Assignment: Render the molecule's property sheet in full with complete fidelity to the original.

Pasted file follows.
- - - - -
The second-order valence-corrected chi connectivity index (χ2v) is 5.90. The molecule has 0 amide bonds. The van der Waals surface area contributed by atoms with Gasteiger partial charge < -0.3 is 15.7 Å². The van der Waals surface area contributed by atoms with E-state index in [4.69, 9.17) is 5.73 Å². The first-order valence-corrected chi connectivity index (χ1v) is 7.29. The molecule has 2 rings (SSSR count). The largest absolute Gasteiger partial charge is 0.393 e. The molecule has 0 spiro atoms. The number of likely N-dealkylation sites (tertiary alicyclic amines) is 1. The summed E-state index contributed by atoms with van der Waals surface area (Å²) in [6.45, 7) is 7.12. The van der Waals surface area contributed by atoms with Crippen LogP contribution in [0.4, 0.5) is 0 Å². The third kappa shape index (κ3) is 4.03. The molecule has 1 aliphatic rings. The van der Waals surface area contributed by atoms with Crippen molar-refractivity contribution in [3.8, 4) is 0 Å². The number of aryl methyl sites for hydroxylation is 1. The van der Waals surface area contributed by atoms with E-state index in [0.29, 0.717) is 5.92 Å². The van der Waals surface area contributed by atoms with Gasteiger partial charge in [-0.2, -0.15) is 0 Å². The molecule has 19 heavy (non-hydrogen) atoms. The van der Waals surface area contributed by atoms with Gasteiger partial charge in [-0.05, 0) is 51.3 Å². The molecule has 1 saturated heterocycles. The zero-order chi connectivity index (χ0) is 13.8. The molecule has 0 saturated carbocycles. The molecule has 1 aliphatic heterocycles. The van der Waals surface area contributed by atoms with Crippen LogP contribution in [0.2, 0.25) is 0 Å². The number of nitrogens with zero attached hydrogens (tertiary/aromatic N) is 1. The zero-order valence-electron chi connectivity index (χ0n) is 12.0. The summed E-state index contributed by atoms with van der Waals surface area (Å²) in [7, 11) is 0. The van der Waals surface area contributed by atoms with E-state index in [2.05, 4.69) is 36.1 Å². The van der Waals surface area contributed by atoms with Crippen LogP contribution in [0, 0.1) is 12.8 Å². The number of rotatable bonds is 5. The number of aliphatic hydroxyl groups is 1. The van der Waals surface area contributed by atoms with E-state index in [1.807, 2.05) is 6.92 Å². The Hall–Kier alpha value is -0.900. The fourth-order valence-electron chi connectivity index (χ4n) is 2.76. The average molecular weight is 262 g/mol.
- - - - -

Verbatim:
The second-order valence-corrected chi connectivity index (χ2v) is 5.90. The molecule has 0 amide bonds. The van der Waals surface area contributed by atoms with Gasteiger partial charge < -0.3 is 15.7 Å². The van der Waals surface area contributed by atoms with E-state index in [4.69, 9.17) is 5.73 Å². The first-order valence-corrected chi connectivity index (χ1v) is 7.29. The molecule has 2 rings (SSSR count). The largest absolute Gasteiger partial charge is 0.393 e. The molecule has 0 spiro atoms. The number of likely N-dealkylation sites (tertiary alicyclic amines) is 1. The summed E-state index contributed by atoms with van der Waals surface area (Å²) in [6.45, 7) is 7.12. The van der Waals surface area contributed by atoms with Crippen LogP contribution in [0.4, 0.5) is 0 Å². The third kappa shape index (κ3) is 4.03. The molecule has 1 aliphatic rings. The van der Waals surface area contributed by atoms with Crippen molar-refractivity contribution in [3.8, 4) is 0 Å². The number of aryl methyl sites for hydroxylation is 1. The van der Waals surface area contributed by atoms with E-state index in [0.29, 0.717) is 5.92 Å². The van der Waals surface area contributed by atoms with Gasteiger partial charge in [-0.2, -0.15) is 0 Å². The molecule has 19 heavy (non-hydrogen) atoms. The van der Waals surface area contributed by atoms with Gasteiger partial charge in [-0.05, 0) is 51.3 Å². The molecule has 1 saturated heterocycles. The zero-order chi connectivity index (χ0) is 13.8. The molecule has 0 saturated carbocycles. The molecule has 1 aliphatic heterocycles. The van der Waals surface area contributed by atoms with Crippen LogP contribution in [0.2, 0.25) is 0 Å². The number of nitrogens with zero attached hydrogens (tertiary/aromatic N) is 1. The zero-order valence-electron chi connectivity index (χ0n) is 12.0. The summed E-state index contributed by atoms with van der Waals surface area (Å²) in [7, 11) is 0. The van der Waals surface area contributed by atoms with E-state index in [2.05, 4.69) is 36.1 Å². The van der Waals surface area contributed by atoms with Crippen LogP contribution in [0, 0.1) is 12.8 Å². The number of rotatable bonds is 5. The number of aliphatic hydroxyl groups is 1. The van der Waals surface area contributed by atoms with E-state index in [1.807, 2.05) is 6.92 Å². The Hall–Kier alpha value is -0.900. The fourth-order valence-electron chi connectivity index (χ4n) is 2.76. The average molecular weight is 262 g/mol.